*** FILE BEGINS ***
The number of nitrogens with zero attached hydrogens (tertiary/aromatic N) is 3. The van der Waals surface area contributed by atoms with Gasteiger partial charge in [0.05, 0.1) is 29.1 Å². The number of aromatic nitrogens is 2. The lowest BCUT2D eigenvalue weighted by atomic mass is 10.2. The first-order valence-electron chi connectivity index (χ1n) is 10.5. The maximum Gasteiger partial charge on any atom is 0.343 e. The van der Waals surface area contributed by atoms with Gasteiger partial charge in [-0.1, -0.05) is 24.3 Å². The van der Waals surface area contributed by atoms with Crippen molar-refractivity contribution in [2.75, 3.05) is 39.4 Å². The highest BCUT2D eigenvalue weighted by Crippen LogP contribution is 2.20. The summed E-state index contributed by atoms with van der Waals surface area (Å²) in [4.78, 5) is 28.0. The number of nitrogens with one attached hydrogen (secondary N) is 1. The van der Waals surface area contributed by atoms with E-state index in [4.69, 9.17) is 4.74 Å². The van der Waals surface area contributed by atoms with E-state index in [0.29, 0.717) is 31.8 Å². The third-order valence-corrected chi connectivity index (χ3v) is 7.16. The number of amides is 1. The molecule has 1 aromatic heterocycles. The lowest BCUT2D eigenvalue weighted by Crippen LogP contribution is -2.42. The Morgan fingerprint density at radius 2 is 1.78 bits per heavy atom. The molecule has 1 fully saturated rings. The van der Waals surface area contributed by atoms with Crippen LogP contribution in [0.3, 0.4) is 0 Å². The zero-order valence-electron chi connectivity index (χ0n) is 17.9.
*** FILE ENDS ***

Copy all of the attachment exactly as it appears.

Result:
The number of nitrogens with zero attached hydrogens (tertiary/aromatic N) is 3. The van der Waals surface area contributed by atoms with Gasteiger partial charge in [0.05, 0.1) is 29.1 Å². The number of aromatic nitrogens is 2. The lowest BCUT2D eigenvalue weighted by atomic mass is 10.2. The first-order valence-electron chi connectivity index (χ1n) is 10.5. The maximum Gasteiger partial charge on any atom is 0.343 e. The van der Waals surface area contributed by atoms with Gasteiger partial charge in [-0.1, -0.05) is 24.3 Å². The van der Waals surface area contributed by atoms with Crippen molar-refractivity contribution in [2.75, 3.05) is 39.4 Å². The highest BCUT2D eigenvalue weighted by Crippen LogP contribution is 2.20. The summed E-state index contributed by atoms with van der Waals surface area (Å²) in [4.78, 5) is 28.0. The number of nitrogens with one attached hydrogen (secondary N) is 1. The van der Waals surface area contributed by atoms with E-state index in [4.69, 9.17) is 4.74 Å². The van der Waals surface area contributed by atoms with E-state index in [0.29, 0.717) is 31.8 Å². The third-order valence-corrected chi connectivity index (χ3v) is 7.16. The number of amides is 1. The molecule has 1 aromatic heterocycles. The lowest BCUT2D eigenvalue weighted by Crippen LogP contribution is -2.42. The Morgan fingerprint density at radius 2 is 1.78 bits per heavy atom. The molecule has 1 fully saturated rings. The van der Waals surface area contributed by atoms with Crippen LogP contribution in [0.3, 0.4) is 0 Å². The zero-order valence-electron chi connectivity index (χ0n) is 17.9.